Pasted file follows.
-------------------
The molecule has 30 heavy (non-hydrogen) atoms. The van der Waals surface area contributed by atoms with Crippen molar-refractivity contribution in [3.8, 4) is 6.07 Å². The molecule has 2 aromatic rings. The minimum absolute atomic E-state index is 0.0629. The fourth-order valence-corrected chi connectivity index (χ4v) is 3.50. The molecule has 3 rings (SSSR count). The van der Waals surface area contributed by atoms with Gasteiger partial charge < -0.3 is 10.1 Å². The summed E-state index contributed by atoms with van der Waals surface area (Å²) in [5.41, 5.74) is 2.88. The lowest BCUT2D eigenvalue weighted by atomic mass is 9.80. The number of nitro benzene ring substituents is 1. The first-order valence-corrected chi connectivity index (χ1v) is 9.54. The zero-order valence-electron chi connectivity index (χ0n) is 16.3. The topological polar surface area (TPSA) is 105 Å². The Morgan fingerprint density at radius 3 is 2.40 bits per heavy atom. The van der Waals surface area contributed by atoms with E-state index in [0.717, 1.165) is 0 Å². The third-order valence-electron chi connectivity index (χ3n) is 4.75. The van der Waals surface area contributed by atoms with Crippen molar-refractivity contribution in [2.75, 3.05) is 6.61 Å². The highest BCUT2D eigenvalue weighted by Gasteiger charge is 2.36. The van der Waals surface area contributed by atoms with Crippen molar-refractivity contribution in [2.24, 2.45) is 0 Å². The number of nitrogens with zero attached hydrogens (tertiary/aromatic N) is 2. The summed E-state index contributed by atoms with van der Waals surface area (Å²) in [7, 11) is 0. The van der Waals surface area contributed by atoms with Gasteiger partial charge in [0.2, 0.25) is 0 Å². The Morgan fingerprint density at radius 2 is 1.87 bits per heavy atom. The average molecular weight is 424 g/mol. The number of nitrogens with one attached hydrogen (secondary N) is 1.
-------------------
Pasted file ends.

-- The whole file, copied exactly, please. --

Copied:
The molecule has 30 heavy (non-hydrogen) atoms. The van der Waals surface area contributed by atoms with Crippen molar-refractivity contribution in [3.8, 4) is 6.07 Å². The molecule has 2 aromatic rings. The minimum absolute atomic E-state index is 0.0629. The fourth-order valence-corrected chi connectivity index (χ4v) is 3.50. The molecule has 3 rings (SSSR count). The van der Waals surface area contributed by atoms with Gasteiger partial charge < -0.3 is 10.1 Å². The summed E-state index contributed by atoms with van der Waals surface area (Å²) in [5.41, 5.74) is 2.88. The lowest BCUT2D eigenvalue weighted by atomic mass is 9.80. The number of nitro benzene ring substituents is 1. The first-order valence-corrected chi connectivity index (χ1v) is 9.54. The zero-order valence-electron chi connectivity index (χ0n) is 16.3. The topological polar surface area (TPSA) is 105 Å². The Morgan fingerprint density at radius 3 is 2.40 bits per heavy atom. The van der Waals surface area contributed by atoms with E-state index in [0.717, 1.165) is 0 Å². The third-order valence-electron chi connectivity index (χ3n) is 4.75. The van der Waals surface area contributed by atoms with Crippen molar-refractivity contribution in [2.75, 3.05) is 6.61 Å². The highest BCUT2D eigenvalue weighted by Gasteiger charge is 2.36. The van der Waals surface area contributed by atoms with Crippen molar-refractivity contribution in [2.24, 2.45) is 0 Å². The number of nitrogens with zero attached hydrogens (tertiary/aromatic N) is 2. The summed E-state index contributed by atoms with van der Waals surface area (Å²) in [7, 11) is 0. The van der Waals surface area contributed by atoms with Gasteiger partial charge in [0.2, 0.25) is 0 Å². The Morgan fingerprint density at radius 2 is 1.87 bits per heavy atom. The average molecular weight is 424 g/mol. The number of nitrogens with one attached hydrogen (secondary N) is 1.